Our writer, Meatball Fulton, continues his tale of the early years of ZBS. You may recall, we started as a commune back in 1970. We're located on an island in the Hudson River. Well, it's a sort of island. The Hudson River is on one side of the property and the Lake Champlain Canal is on the other side, three bridges connect us to the mainland. We're midway between New York City and Montreal. Yes, it gets cold up here.

The commune lasted for about 12 years and then people staggered out into the world to see if they could fit in. Meatball, however, stayed on. And, as you can tell by the stories he's written, he never did fit in anywhere. Well, we now continue the true story of ZBS, The Early Years.


Shanks was one of the founders of ZBS. He used to have a radio show in New Orleans. After a few years of being our Master Organic Gardener, he returned to radio, deejaying on a Glens Falls country/western station up here in the North Country.

Shanks did things that would really tick off the local rednecks, like the time he was playing a country song about a baby that had died and was now calling to the mother from the grave. Right in the middle he ripped it off the turntable (you could hear the needle plowing vinyl), and switched on the mike and said, "This is the sickest record I've ever heard. Who requested this? You oughta be ashamed of yourself!" And he smashed it on the side of his desk, crunched it into little pieces and threw them into the waste paper bucket. People began to wonder whether he really liked country/western music.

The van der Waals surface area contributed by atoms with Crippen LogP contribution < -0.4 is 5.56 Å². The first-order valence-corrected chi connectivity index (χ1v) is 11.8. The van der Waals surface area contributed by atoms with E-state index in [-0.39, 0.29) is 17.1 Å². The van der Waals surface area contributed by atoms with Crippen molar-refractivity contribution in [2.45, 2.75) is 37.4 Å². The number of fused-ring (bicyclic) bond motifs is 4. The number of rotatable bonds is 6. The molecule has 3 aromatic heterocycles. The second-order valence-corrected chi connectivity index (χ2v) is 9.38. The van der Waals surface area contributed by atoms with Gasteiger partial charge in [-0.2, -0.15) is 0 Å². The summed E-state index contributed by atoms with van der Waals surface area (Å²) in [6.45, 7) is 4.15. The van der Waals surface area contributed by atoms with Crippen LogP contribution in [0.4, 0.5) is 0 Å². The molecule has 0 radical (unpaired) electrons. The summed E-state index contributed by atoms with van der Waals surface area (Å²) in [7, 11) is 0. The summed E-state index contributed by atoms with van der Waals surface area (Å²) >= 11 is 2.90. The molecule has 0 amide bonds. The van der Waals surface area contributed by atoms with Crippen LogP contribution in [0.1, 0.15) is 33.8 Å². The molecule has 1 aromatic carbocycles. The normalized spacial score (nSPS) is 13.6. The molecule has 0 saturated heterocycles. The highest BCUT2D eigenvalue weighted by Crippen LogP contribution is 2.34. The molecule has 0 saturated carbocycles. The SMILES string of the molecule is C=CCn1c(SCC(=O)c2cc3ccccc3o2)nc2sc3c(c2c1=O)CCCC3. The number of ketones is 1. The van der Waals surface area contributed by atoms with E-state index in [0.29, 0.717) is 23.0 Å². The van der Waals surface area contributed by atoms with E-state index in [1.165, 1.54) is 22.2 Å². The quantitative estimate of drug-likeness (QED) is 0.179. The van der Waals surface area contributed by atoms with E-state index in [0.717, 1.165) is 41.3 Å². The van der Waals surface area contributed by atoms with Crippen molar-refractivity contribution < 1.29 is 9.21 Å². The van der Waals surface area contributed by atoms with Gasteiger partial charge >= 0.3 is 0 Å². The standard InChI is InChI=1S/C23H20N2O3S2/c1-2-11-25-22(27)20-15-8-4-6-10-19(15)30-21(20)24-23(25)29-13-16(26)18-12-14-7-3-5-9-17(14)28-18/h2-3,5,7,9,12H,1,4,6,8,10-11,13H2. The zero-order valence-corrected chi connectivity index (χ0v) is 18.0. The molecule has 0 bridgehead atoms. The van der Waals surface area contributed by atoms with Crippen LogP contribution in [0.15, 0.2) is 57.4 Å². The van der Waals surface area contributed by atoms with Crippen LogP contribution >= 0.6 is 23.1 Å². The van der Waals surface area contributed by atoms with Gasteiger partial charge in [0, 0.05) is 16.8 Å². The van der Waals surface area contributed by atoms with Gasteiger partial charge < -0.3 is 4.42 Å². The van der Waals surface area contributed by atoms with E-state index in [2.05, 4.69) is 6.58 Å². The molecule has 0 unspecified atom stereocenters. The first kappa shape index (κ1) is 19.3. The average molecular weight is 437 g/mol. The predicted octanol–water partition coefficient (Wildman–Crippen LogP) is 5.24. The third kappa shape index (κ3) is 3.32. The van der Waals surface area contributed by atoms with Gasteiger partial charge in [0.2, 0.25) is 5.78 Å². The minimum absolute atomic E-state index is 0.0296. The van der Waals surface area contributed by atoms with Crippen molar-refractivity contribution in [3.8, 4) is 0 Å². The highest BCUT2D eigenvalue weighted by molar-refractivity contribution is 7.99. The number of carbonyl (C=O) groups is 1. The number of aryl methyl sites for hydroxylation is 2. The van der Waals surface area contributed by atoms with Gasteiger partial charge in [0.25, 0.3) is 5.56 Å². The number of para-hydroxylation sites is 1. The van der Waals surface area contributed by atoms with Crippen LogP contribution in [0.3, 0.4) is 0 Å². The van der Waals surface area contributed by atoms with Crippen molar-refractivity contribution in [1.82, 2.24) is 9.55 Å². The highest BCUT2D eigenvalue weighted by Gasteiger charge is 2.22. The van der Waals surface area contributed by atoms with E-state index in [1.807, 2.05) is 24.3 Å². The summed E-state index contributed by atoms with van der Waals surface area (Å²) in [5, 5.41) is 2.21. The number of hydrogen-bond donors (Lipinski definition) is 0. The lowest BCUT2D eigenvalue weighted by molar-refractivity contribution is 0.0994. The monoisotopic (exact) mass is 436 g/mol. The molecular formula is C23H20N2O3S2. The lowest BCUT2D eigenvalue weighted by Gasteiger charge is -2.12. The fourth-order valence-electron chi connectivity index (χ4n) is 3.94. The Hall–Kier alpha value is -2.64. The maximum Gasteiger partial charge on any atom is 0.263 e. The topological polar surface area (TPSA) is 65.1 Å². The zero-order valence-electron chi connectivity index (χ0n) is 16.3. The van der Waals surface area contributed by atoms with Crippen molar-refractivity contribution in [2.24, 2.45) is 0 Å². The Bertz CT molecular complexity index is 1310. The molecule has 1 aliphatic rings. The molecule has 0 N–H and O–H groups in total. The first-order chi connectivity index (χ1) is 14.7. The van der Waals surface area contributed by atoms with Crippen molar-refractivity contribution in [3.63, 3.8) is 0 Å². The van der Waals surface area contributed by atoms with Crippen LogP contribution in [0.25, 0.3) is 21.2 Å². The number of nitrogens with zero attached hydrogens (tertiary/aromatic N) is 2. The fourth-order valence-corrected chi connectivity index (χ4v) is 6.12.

Eventually Shanks got into talk radio. He was darn good at it. He amused the locals when an incident happened at Comstock Prison, a maximum-security prison located about half an hour north of the station. Shanks called the prison guards "imbecile pig headed fascists," or something equivalent. It seems they were not amused. One night about five beefy guards came to the station while he was on the air and demanded an apology. Shanks refused. The local paper picked it up. Management recommended an apology.... or else.

Meatball said, "It was a brilliant apology, I wish I could recall the exact words, because if you listened closely what Shanks really said was, 'I make this apology because otherwise I'd lose my job. And you're still imbecile pig head fascists'."

Because of his "style," Shanks had gathered quite a local following. But he felt it was time to move on. He found a job down in Florida, first a talk show on radio and then on TV. While he was down there, he did something that made him a local hero. That is, a hero with the locals up here.

What happened was this: three high school kids in Florida were expelled from school for mooning. (You know what mooning is, right?) Well, that afternoon, on his TV show, Shanks said, "There is nothing wrong with mooning and it certainly does not warrant such a severe punishment." And to stress his point, he then stood up, turned his back to the camera, dropped his pants and shorts, bent over and mooned the camera.

We've often wondered what some of those frail Florida retirees thought when they saw Shanks and his bare bottom filling their screens. Fortunately, there were no reports of anyone keeling over.

Shanks' full moon was picked up by the Associated Press and sent out across the country. The locals up here, recalling his lively talk show, were thrilled. Finally, one of their own had gone on to become famous.

ZBS Foundation is Formed